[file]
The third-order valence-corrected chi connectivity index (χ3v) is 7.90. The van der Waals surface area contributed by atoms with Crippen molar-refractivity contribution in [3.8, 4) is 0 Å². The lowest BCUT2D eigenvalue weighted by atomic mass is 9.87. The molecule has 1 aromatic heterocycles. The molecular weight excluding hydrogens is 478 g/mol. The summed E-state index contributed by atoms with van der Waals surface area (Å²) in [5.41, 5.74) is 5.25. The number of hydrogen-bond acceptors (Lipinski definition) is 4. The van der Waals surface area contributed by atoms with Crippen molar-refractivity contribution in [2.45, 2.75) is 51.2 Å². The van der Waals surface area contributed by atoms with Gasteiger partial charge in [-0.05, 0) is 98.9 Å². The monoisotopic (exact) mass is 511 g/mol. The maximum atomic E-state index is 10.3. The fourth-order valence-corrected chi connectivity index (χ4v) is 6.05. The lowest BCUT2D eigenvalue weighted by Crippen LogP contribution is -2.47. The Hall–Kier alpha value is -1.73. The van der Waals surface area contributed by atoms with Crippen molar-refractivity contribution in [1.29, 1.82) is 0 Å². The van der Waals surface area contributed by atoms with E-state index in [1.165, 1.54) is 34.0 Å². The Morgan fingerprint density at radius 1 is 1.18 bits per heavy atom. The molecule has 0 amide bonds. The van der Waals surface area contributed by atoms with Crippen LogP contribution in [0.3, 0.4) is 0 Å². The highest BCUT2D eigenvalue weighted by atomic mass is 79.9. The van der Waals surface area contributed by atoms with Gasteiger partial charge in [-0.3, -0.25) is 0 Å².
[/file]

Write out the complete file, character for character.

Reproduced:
The third-order valence-corrected chi connectivity index (χ3v) is 7.90. The van der Waals surface area contributed by atoms with Crippen molar-refractivity contribution in [3.8, 4) is 0 Å². The lowest BCUT2D eigenvalue weighted by atomic mass is 9.87. The molecule has 1 aromatic heterocycles. The molecular weight excluding hydrogens is 478 g/mol. The summed E-state index contributed by atoms with van der Waals surface area (Å²) in [5.41, 5.74) is 5.25. The number of hydrogen-bond acceptors (Lipinski definition) is 4. The van der Waals surface area contributed by atoms with Crippen molar-refractivity contribution in [2.45, 2.75) is 51.2 Å². The van der Waals surface area contributed by atoms with Gasteiger partial charge in [-0.05, 0) is 98.9 Å². The monoisotopic (exact) mass is 511 g/mol. The maximum atomic E-state index is 10.3. The fourth-order valence-corrected chi connectivity index (χ4v) is 6.05. The lowest BCUT2D eigenvalue weighted by Crippen LogP contribution is -2.47. The Hall–Kier alpha value is -1.73. The van der Waals surface area contributed by atoms with Crippen molar-refractivity contribution in [1.29, 1.82) is 0 Å². The van der Waals surface area contributed by atoms with E-state index in [1.165, 1.54) is 34.0 Å². The Morgan fingerprint density at radius 1 is 1.18 bits per heavy atom. The molecule has 0 amide bonds. The van der Waals surface area contributed by atoms with Crippen LogP contribution in [0.3, 0.4) is 0 Å². The highest BCUT2D eigenvalue weighted by atomic mass is 79.9. The van der Waals surface area contributed by atoms with Gasteiger partial charge in [-0.3, -0.25) is 0 Å².